Friday 02 Jun 2023
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KUALA LUMPUR (March 12): The Malaysian Palm Oil Association (MPOA) has pleaded with stakeholders of the palm oil industry to lend their support as multiple global challenges confront the industry.

At its Sabah branch’s annual general meeting on Saturday, MPOA chief executive Joseph Tek Choon Yee said the sector is operating on a “non-level playing field” in the world’s agricultural market today, as trade barriers, protectionism, and social and environmental regulations are all intertwined.

“The association’s earnest plea is not lo kill the goose that lays the golden eggs. MPOA and its members will continue to manage plantations in a sustainable manner and strive to attain higher productivity while remaining competitive and sustainable,” said MPOA in a statement on the meeting.

According to the statement, Tek said the sector was a price taker, not a price maker, as it is in the commodity business.

“When there is any cost increase, the sector cannot pass down the cost to its consumers. While facing many challenges such as shortages of skilled workers, higher unabated production costs and unpredictable weather patterns, the ante has been raised today as growers must comply with numerous regulations and certifications,” it said.

However, Tek said global crude palm oil (CPO) supplies are expected to be further constrained this year, due to a marginal increase in output by Malaysia and Indonesia, as well as heavier rainfall and floods affecting Malaysian palm oil estates.

“The last three years of La Nina have caused significant damage to oil palm root systems, which may take time to recover even as the application of rooting fertilisers are ongoing. As a result, atypical FFB [fresh fruit bunch] can be expected, which may be smaller in size, have lesser oil content and uneven fruit set arisen from parthenocarpy and leading to ‘porcupine’ looking bunches. The rising number of over-aged and very tall oil palm trees in Malaysia will also continue to constrain supply as replanting has been slow due to high costs”.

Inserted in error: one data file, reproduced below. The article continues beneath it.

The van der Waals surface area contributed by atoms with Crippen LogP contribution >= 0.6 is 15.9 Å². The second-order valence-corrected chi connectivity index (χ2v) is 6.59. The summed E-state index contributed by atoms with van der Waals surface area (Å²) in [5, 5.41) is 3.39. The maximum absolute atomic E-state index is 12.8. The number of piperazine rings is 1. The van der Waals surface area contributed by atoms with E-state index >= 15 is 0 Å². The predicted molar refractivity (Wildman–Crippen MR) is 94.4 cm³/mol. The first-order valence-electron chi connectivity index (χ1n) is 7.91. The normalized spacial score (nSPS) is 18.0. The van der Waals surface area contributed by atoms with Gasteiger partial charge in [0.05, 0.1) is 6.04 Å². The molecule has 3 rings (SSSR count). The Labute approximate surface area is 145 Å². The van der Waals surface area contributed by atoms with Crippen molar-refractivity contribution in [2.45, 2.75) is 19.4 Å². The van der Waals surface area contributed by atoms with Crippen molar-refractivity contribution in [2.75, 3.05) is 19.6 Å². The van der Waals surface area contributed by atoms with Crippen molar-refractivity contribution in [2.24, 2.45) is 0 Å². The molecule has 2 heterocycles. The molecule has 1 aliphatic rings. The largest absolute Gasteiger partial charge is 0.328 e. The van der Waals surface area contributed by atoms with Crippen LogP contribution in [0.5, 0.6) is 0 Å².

Tek believed that CPO prices should be sustained at around RM4,000 per metric tonne in the near term, and urged industry players to keep a close eye on issues such as the potential weather shift from La Nina to El Nino, an uptick in hina consumer spending with its borders reopening, the Russia-Ukraine war, Indonesia’s export restrictions and its B35 diesel mandate, as well as fluctuations in the US dollar’s strength.

“... plan accordingly to mitigate potential risks and take advantage of any opportunities that may arise. However, strategising and pursuing pragmatic replanting plans for long term business sustainability along with investment and training in right-fitting mechanisation especially for in-field collection is the industry’s ‘battle-call’ to mechanise or perish.”

Sabah production rates decline in 2022

Sabah, which produce 23.3% of Malaysia’s CPO output in 2022, saw its FFB output decline by 2.4% to 15.4 million tonnes per hectare per year, while it oil and kernel extraction rates (OER and KER) fell by 1.5% to 20.3% and 0.9% to 4.5%.

MPOA listed labour shortages, the age proile of oil palm trees, and the Property Assessment Tax (PAT) as some of the issues plaguing Sabah palm oil players.

The association’s Saabah branch chairman Prakash Arumugam said plantations in the state are now relying on Filipino migrants as approvals to recruit from other countries besides Indonesia remain limited.

He said MPOA in Sabah fully supports the Philippine Special Consular Mission initiated by the Philippines Embassy to document migrants from its country, and is willing to facilitate its ground team by providing amenities and assistance durignt the recruitment process into the plantations.

“The industry looks forward to discussing measures with the state government and its agencies to minimise opportunity losses in crop and revenue to the growers and the state due to the labour shortage estimated to be more than RM5 billion losses for Sabah in 2022,” said Prakash.

Meanwhile, Sabah has 184,746 hectares or 12.3% planted with trees aged above 25 years old, the highest in Malaysia.

On the other hand, 352,689 hectares of trees are between 19 to 25 years old. In total, over 36% of the palm oil trees in Sabah are over 19 years old, which may not be economically productive due to their height or if compared against their leftover density.

“If not addressed, this will lead to changing supply equations in Sabah's palm oil supply chain. Thus, pragmatic replanting programme with best practices is crucial for long-term sustainability of the oil palm sector in Sabah notwithstanding the prices of CPO”, Tek said.

Last but not least is the PAT, which is imposed on palm oil mills and estate housing.

“Despite the appeals, some district councils in Sabah refused to renew trading licenses for palm oil mills and estates with outstanding PAT, which could put the palm oil’s mandatory MSPO and business-to-business (B2B)’s RSPO sustainability certification at risk.

“However, the meeting concluded with an agreement to allow affected palm oil mills and estates in Sabah to renew their trading licenses while the government resolves the PAT matter soon.

“This decision would prevent non-compliance with the certification. MPOA wishes to reiterate the importance for follow-through and inclusive engagements with the state government to resolve the PAT issue in Sabah soon,” said the association.

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